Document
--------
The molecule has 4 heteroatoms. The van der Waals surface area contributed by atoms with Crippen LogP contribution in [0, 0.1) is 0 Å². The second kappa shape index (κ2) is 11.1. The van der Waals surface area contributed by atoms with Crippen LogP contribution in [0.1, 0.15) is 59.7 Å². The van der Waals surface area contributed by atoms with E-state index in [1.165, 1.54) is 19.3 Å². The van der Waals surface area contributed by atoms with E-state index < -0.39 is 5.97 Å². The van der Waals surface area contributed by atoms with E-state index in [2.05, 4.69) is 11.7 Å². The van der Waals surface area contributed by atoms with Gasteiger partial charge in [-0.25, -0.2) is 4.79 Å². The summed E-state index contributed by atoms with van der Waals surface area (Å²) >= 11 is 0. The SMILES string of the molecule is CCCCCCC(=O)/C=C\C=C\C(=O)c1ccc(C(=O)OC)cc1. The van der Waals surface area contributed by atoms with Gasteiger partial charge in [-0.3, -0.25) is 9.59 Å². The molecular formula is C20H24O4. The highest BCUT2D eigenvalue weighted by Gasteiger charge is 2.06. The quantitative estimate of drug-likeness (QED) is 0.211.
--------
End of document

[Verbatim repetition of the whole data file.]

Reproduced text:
The molecule has 4 heteroatoms. The van der Waals surface area contributed by atoms with Crippen LogP contribution in [0, 0.1) is 0 Å². The second kappa shape index (κ2) is 11.1. The van der Waals surface area contributed by atoms with Crippen LogP contribution in [0.1, 0.15) is 59.7 Å². The van der Waals surface area contributed by atoms with E-state index in [1.165, 1.54) is 19.3 Å². The van der Waals surface area contributed by atoms with E-state index < -0.39 is 5.97 Å². The van der Waals surface area contributed by atoms with E-state index in [2.05, 4.69) is 11.7 Å². The van der Waals surface area contributed by atoms with Gasteiger partial charge in [-0.25, -0.2) is 4.79 Å². The summed E-state index contributed by atoms with van der Waals surface area (Å²) >= 11 is 0. The SMILES string of the molecule is CCCCCCC(=O)/C=C\C=C\C(=O)c1ccc(C(=O)OC)cc1. The van der Waals surface area contributed by atoms with Gasteiger partial charge in [-0.3, -0.25) is 9.59 Å². The molecular formula is C20H24O4. The highest BCUT2D eigenvalue weighted by Gasteiger charge is 2.06. The quantitative estimate of drug-likeness (QED) is 0.211.